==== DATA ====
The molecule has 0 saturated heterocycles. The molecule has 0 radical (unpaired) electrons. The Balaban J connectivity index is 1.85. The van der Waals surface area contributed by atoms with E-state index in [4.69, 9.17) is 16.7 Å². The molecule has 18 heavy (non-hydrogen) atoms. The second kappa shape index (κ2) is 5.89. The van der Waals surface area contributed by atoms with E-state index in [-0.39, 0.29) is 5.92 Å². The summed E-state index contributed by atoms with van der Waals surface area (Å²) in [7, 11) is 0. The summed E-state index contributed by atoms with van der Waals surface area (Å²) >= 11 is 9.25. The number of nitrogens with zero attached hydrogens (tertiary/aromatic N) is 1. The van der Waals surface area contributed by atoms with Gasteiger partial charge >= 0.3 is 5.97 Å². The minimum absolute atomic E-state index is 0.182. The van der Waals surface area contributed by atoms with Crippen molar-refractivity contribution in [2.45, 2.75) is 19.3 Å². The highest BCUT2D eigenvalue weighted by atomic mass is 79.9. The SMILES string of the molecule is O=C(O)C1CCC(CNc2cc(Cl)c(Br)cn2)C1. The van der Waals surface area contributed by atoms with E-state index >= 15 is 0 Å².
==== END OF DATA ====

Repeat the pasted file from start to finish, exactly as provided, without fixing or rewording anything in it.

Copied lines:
The molecule has 0 saturated heterocycles. The molecule has 0 radical (unpaired) electrons. The Balaban J connectivity index is 1.85. The van der Waals surface area contributed by atoms with E-state index in [4.69, 9.17) is 16.7 Å². The molecule has 18 heavy (non-hydrogen) atoms. The second kappa shape index (κ2) is 5.89. The van der Waals surface area contributed by atoms with E-state index in [-0.39, 0.29) is 5.92 Å². The summed E-state index contributed by atoms with van der Waals surface area (Å²) in [7, 11) is 0. The summed E-state index contributed by atoms with van der Waals surface area (Å²) >= 11 is 9.25. The number of nitrogens with zero attached hydrogens (tertiary/aromatic N) is 1. The van der Waals surface area contributed by atoms with Gasteiger partial charge >= 0.3 is 5.97 Å². The minimum absolute atomic E-state index is 0.182. The van der Waals surface area contributed by atoms with Crippen molar-refractivity contribution in [2.45, 2.75) is 19.3 Å². The highest BCUT2D eigenvalue weighted by atomic mass is 79.9. The SMILES string of the molecule is O=C(O)C1CCC(CNc2cc(Cl)c(Br)cn2)C1. The van der Waals surface area contributed by atoms with E-state index >= 15 is 0 Å².